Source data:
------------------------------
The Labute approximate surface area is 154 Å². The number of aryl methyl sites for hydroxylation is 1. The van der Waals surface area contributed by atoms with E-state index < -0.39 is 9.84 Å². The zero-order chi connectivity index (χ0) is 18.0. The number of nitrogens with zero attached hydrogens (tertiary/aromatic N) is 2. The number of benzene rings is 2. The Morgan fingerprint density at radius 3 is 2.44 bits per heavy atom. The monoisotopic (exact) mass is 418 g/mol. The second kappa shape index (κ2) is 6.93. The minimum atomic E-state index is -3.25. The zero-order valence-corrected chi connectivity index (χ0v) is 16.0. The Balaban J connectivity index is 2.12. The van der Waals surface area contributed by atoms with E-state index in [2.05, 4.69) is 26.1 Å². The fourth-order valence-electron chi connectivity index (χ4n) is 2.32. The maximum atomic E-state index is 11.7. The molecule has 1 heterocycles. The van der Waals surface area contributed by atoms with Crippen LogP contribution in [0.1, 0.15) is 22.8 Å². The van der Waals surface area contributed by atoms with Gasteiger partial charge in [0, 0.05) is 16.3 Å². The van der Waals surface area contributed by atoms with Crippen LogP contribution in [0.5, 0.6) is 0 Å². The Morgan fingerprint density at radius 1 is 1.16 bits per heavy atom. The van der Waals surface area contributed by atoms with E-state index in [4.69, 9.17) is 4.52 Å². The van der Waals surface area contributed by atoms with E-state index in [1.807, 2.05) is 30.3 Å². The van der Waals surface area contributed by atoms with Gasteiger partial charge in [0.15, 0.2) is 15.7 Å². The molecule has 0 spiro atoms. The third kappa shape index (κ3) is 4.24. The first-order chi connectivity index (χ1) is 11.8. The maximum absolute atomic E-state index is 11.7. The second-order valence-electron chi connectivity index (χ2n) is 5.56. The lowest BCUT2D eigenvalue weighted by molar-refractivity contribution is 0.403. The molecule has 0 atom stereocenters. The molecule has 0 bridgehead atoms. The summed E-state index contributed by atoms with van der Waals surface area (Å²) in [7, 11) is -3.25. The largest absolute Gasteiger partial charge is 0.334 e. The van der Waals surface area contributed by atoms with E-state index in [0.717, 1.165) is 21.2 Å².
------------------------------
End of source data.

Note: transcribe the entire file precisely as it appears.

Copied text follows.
The Labute approximate surface area is 154 Å². The number of aryl methyl sites for hydroxylation is 1. The van der Waals surface area contributed by atoms with E-state index < -0.39 is 9.84 Å². The zero-order chi connectivity index (χ0) is 18.0. The number of nitrogens with zero attached hydrogens (tertiary/aromatic N) is 2. The number of benzene rings is 2. The Morgan fingerprint density at radius 3 is 2.44 bits per heavy atom. The monoisotopic (exact) mass is 418 g/mol. The second kappa shape index (κ2) is 6.93. The minimum atomic E-state index is -3.25. The zero-order valence-corrected chi connectivity index (χ0v) is 16.0. The Balaban J connectivity index is 2.12. The van der Waals surface area contributed by atoms with E-state index in [2.05, 4.69) is 26.1 Å². The fourth-order valence-electron chi connectivity index (χ4n) is 2.32. The maximum atomic E-state index is 11.7. The molecule has 1 heterocycles. The van der Waals surface area contributed by atoms with Crippen LogP contribution in [0.1, 0.15) is 22.8 Å². The van der Waals surface area contributed by atoms with Gasteiger partial charge in [0, 0.05) is 16.3 Å². The van der Waals surface area contributed by atoms with Crippen LogP contribution in [0.5, 0.6) is 0 Å². The Morgan fingerprint density at radius 1 is 1.16 bits per heavy atom. The van der Waals surface area contributed by atoms with E-state index in [4.69, 9.17) is 4.52 Å². The van der Waals surface area contributed by atoms with E-state index in [1.807, 2.05) is 30.3 Å². The van der Waals surface area contributed by atoms with Gasteiger partial charge in [0.15, 0.2) is 15.7 Å². The molecule has 0 spiro atoms. The third kappa shape index (κ3) is 4.24. The first-order chi connectivity index (χ1) is 11.8. The maximum absolute atomic E-state index is 11.7. The second-order valence-electron chi connectivity index (χ2n) is 5.56. The lowest BCUT2D eigenvalue weighted by molar-refractivity contribution is 0.403. The molecule has 0 atom stereocenters. The molecule has 0 bridgehead atoms. The summed E-state index contributed by atoms with van der Waals surface area (Å²) in [7, 11) is -3.25. The largest absolute Gasteiger partial charge is 0.334 e. The van der Waals surface area contributed by atoms with E-state index in [0.717, 1.165) is 21.2 Å².